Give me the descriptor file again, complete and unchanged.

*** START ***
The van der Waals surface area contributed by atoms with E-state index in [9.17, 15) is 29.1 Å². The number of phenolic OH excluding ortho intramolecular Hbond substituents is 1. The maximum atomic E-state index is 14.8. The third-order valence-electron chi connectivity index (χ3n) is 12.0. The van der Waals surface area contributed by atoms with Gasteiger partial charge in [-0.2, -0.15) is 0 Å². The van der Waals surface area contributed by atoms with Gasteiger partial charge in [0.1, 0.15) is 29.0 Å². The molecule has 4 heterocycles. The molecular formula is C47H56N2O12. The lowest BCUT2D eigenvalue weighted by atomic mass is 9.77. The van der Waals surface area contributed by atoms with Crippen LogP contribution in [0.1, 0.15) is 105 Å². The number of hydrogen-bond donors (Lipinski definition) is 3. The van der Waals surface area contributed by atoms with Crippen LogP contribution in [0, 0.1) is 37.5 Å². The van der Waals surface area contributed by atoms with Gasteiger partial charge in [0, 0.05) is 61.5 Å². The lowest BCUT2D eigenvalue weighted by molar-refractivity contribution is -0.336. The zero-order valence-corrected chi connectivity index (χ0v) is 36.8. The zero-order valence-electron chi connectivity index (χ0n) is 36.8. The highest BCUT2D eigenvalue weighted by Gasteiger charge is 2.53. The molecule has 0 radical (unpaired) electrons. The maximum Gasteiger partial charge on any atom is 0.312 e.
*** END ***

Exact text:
The van der Waals surface area contributed by atoms with E-state index in [9.17, 15) is 29.1 Å². The number of phenolic OH excluding ortho intramolecular Hbond substituents is 1. The maximum atomic E-state index is 14.8. The third-order valence-electron chi connectivity index (χ3n) is 12.0. The van der Waals surface area contributed by atoms with Gasteiger partial charge in [-0.2, -0.15) is 0 Å². The van der Waals surface area contributed by atoms with Gasteiger partial charge in [0.1, 0.15) is 29.0 Å². The molecule has 4 heterocycles. The molecular formula is C47H56N2O12. The lowest BCUT2D eigenvalue weighted by atomic mass is 9.77. The van der Waals surface area contributed by atoms with Crippen LogP contribution in [0.1, 0.15) is 105 Å². The number of hydrogen-bond donors (Lipinski definition) is 3. The van der Waals surface area contributed by atoms with Crippen LogP contribution in [0, 0.1) is 37.5 Å². The van der Waals surface area contributed by atoms with Gasteiger partial charge in [0, 0.05) is 61.5 Å². The lowest BCUT2D eigenvalue weighted by molar-refractivity contribution is -0.336. The zero-order valence-corrected chi connectivity index (χ0v) is 36.8. The zero-order valence-electron chi connectivity index (χ0n) is 36.8. The highest BCUT2D eigenvalue weighted by Gasteiger charge is 2.53. The molecule has 0 radical (unpaired) electrons. The maximum Gasteiger partial charge on any atom is 0.312 e.